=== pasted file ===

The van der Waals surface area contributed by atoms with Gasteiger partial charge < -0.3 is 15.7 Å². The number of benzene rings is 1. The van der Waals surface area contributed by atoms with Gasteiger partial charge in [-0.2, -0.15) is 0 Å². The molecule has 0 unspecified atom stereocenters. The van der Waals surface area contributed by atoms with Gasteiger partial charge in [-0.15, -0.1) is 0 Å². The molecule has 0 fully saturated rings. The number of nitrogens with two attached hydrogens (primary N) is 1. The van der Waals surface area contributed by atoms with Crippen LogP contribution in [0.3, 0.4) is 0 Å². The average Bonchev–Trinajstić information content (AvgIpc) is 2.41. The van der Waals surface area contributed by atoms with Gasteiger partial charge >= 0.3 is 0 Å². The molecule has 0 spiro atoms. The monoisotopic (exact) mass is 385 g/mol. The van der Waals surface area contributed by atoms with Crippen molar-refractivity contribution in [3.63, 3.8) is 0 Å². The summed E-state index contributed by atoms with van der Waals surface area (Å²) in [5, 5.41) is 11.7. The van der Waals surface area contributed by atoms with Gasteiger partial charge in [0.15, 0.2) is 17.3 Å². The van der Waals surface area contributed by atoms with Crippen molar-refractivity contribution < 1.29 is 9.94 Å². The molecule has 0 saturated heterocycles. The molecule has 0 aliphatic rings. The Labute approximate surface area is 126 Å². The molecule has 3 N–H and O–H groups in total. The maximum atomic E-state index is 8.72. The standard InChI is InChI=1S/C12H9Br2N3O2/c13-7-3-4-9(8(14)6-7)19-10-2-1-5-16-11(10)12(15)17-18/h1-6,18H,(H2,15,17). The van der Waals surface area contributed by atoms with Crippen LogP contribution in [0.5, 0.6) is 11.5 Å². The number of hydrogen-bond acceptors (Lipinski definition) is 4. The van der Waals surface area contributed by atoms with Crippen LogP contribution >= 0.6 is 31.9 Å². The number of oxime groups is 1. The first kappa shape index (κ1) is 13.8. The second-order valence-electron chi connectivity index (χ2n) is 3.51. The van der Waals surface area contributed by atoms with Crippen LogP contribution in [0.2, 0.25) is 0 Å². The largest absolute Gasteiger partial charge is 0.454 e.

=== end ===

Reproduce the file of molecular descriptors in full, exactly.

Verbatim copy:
The van der Waals surface area contributed by atoms with Gasteiger partial charge < -0.3 is 15.7 Å². The number of benzene rings is 1. The van der Waals surface area contributed by atoms with Gasteiger partial charge in [-0.2, -0.15) is 0 Å². The molecule has 0 unspecified atom stereocenters. The van der Waals surface area contributed by atoms with Gasteiger partial charge in [-0.15, -0.1) is 0 Å². The molecule has 0 fully saturated rings. The number of nitrogens with two attached hydrogens (primary N) is 1. The van der Waals surface area contributed by atoms with Crippen LogP contribution in [0.3, 0.4) is 0 Å². The average Bonchev–Trinajstić information content (AvgIpc) is 2.41. The van der Waals surface area contributed by atoms with Gasteiger partial charge >= 0.3 is 0 Å². The molecule has 0 spiro atoms. The monoisotopic (exact) mass is 385 g/mol. The van der Waals surface area contributed by atoms with Crippen molar-refractivity contribution in [3.63, 3.8) is 0 Å². The summed E-state index contributed by atoms with van der Waals surface area (Å²) in [5, 5.41) is 11.7. The van der Waals surface area contributed by atoms with Gasteiger partial charge in [0.15, 0.2) is 17.3 Å². The van der Waals surface area contributed by atoms with Crippen molar-refractivity contribution < 1.29 is 9.94 Å². The molecule has 0 saturated heterocycles. The molecule has 0 aliphatic rings. The Labute approximate surface area is 126 Å². The molecule has 3 N–H and O–H groups in total. The maximum atomic E-state index is 8.72. The standard InChI is InChI=1S/C12H9Br2N3O2/c13-7-3-4-9(8(14)6-7)19-10-2-1-5-16-11(10)12(15)17-18/h1-6,18H,(H2,15,17). The van der Waals surface area contributed by atoms with Crippen LogP contribution in [0.5, 0.6) is 11.5 Å². The number of hydrogen-bond acceptors (Lipinski definition) is 4. The van der Waals surface area contributed by atoms with Crippen LogP contribution >= 0.6 is 31.9 Å². The number of oxime groups is 1. The first kappa shape index (κ1) is 13.8. The second-order valence-electron chi connectivity index (χ2n) is 3.51. The van der Waals surface area contributed by atoms with Crippen LogP contribution in [0.2, 0.25) is 0 Å². The largest absolute Gasteiger partial charge is 0.454 e.